A few big things happened on Twitter last night. Scandal aired its midseason finale, shocking and delighting its diehard fans as they tweeted along; Beyonce released a brand new album on iTunes with virtually no warning or hype, bringing an early Christmas surprise to her listeners. But for about five or six hours in the evening of December 12th, users everywhere were up in arms over a change to Twitter’s blocking policy, which had been quietly announced that afternoon. People didn’t really take notice of the change until an article on Forbes.com outlined the new rules; but as word spread, it became clear that Twitter had made a very, very big mistake.

restoretheblockTwitter has always struggled with the privacy and online safety of its users. If you blocked an account, that person would no longer be able to follow you or see your tweets or profile photo, and any @replies they made would not show up in your mentions tab. A blocked person could log out of their account and still view your public profile and tweets, but taking away the ability to interact went a long way towards preventing harassment and abuse.

Under the new rules, blocking someone on Twitter effectively just muted them. They could still follow your account, reply to you, and retweet your posts to their followers; you just wouldn’t see any of it. A company spokesman told Forbes that the change was meant to placate the angry responses from blocked users; “We saw antagonistic behavior where people would see they were blocked and be mad,” said Jim Prosser. The paper-thin excuse, literally chalked up to people’s feelings getting hurt, was supplanted by a more cynical theory that Twitter was trying to prevent users from blocking promoted advertisements now that the company had gone public.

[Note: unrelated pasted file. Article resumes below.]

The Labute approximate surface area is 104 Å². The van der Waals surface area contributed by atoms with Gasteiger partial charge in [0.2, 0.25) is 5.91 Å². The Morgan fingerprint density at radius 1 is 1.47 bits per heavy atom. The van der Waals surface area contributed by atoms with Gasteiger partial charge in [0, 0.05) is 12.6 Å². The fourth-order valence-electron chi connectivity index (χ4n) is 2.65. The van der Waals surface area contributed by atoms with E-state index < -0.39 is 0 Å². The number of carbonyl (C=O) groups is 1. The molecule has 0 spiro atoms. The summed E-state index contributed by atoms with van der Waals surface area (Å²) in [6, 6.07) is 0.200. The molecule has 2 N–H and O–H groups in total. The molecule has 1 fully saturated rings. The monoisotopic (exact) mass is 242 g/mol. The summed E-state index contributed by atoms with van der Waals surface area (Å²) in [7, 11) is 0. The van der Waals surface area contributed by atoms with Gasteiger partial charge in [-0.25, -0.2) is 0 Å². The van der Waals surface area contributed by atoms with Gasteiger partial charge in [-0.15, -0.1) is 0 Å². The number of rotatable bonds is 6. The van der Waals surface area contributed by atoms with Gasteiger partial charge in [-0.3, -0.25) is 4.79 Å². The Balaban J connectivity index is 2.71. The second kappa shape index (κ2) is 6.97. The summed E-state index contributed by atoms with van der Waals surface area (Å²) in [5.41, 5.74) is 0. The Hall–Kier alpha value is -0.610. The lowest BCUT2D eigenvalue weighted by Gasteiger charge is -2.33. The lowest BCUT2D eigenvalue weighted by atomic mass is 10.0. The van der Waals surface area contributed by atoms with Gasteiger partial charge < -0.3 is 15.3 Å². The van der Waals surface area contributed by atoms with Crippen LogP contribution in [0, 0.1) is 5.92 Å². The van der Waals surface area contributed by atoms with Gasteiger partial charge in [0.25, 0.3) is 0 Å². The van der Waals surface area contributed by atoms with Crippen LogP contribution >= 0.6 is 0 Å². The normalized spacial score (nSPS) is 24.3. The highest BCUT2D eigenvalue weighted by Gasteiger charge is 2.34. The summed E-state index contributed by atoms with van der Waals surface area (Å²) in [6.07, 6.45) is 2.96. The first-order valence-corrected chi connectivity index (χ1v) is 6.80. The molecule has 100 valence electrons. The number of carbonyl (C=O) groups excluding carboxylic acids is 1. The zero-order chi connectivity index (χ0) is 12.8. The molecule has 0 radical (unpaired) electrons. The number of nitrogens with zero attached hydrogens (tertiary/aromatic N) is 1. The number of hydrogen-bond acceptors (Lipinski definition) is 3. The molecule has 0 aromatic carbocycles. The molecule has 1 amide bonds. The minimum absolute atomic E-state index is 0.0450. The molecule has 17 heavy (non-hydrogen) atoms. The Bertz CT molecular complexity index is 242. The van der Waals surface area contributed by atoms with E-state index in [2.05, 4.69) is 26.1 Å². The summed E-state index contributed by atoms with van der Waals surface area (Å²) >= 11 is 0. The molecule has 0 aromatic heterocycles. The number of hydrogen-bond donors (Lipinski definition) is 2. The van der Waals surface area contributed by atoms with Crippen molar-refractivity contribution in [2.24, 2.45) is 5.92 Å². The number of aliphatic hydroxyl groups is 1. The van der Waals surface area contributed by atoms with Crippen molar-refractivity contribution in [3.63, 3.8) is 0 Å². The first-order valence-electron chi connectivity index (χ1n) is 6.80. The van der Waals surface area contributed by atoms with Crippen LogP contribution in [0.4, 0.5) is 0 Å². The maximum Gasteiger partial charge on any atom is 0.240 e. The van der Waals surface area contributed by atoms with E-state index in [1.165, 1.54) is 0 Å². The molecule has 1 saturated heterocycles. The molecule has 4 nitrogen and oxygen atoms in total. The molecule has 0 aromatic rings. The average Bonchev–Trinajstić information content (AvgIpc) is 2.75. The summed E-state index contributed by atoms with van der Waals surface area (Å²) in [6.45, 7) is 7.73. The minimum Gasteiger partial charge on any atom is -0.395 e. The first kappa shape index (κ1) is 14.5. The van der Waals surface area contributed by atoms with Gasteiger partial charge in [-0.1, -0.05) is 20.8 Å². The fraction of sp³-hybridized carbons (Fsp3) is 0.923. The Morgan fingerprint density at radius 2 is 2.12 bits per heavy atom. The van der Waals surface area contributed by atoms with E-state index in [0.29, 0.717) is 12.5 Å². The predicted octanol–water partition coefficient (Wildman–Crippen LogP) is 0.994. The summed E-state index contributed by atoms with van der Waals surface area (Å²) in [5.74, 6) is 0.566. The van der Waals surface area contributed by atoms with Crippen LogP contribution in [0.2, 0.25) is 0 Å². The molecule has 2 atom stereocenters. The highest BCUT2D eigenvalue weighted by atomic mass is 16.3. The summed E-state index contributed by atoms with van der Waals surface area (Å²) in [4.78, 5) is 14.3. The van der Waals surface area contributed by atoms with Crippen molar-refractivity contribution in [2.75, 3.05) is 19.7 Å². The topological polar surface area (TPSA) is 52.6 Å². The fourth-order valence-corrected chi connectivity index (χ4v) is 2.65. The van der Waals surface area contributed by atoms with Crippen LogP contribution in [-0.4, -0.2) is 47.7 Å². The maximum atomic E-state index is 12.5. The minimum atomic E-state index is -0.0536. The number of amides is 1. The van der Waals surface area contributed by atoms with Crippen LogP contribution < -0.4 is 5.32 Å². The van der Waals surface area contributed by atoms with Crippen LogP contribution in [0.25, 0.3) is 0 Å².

Anyone who knows how stalking works online can see the problem with this immediately; it put the blinders on the victims, instead of punishing the perpetrators. Millions of people use the block function to prevent death and rape threats, online harassment, and other abuse; now someone could still maliciously threaten them, and they just wouldn’t see it. Furthermore, the inability to force an unfollow meant that if a spambot followed you, you were stuck with them forever; you wouldn’t see them, but they’d still be able to see your tweets and use them to hawk whatever they sell. From an SEO standpoint, it was disastrous; we’ve spent months or years telling clients that the numbers of followers do not matter, but rather the quality of who you interact with on Twitter; with the new blocking rules, there was nothing to stop #Teamfollowback members from keeping an account in their virus-like circle of self-indulgence, even if you couldn’t see it.

What really horrified me, though, was remembering that I wrote about Twitter way back in August—and how they announced that they were going to begin work on a ‘Report Abuse’ function in the wake of the death and rape threats to the British woman who did nothing but get Jane Austen’s face on the £10 note. Four months later, we got a step in the entirely opposite direction—being invisible to your target is a stalker’s dream. The solution was not to “just make your account private”; part of Twitter’s appeal is its use as a networking and communications tool, and telling victims of abuse to make their accounts private is putting the onus on them instead of on the perpetrators. Twitter users all over the globe felt the same way as I did; political analyst Zerlina Maxwell, herself a victim of vicious abuse on Twitter, quickly created a change.org petition calling for the reinstatement of the block button, which got over 2,000 signatures. The #RestoreTheBlock hashtag erupted into a rallying cry, even as it suspiciously disappeared from the Top 10 trends list.